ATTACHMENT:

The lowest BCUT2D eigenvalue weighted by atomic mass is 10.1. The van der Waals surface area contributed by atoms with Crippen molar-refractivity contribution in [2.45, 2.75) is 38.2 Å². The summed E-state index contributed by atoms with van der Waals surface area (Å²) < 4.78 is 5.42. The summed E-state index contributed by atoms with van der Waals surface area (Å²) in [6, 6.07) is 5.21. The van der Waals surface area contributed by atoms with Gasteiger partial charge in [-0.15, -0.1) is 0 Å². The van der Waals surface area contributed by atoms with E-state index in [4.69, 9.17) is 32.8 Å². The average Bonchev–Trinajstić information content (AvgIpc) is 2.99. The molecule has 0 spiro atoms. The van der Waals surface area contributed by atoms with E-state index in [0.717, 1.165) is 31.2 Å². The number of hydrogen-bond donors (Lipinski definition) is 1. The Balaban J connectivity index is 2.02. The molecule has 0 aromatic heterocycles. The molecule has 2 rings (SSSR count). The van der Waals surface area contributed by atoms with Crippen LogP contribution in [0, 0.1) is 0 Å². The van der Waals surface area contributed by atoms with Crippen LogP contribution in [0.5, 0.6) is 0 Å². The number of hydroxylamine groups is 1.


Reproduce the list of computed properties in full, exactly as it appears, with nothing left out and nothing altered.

The lowest BCUT2D eigenvalue weighted by atomic mass is 10.1. The van der Waals surface area contributed by atoms with Crippen molar-refractivity contribution in [2.45, 2.75) is 38.2 Å². The summed E-state index contributed by atoms with van der Waals surface area (Å²) < 4.78 is 5.42. The summed E-state index contributed by atoms with van der Waals surface area (Å²) in [6, 6.07) is 5.21. The van der Waals surface area contributed by atoms with Gasteiger partial charge in [-0.15, -0.1) is 0 Å². The van der Waals surface area contributed by atoms with E-state index in [4.69, 9.17) is 32.8 Å². The average Bonchev–Trinajstić information content (AvgIpc) is 2.99. The molecule has 0 spiro atoms. The van der Waals surface area contributed by atoms with E-state index in [0.717, 1.165) is 31.2 Å². The number of hydrogen-bond donors (Lipinski definition) is 1. The Balaban J connectivity index is 2.02. The molecule has 0 aromatic heterocycles. The molecule has 2 rings (SSSR count). The van der Waals surface area contributed by atoms with Crippen LogP contribution in [0, 0.1) is 0 Å². The van der Waals surface area contributed by atoms with Crippen LogP contribution in [0.5, 0.6) is 0 Å². The number of hydroxylamine groups is 1.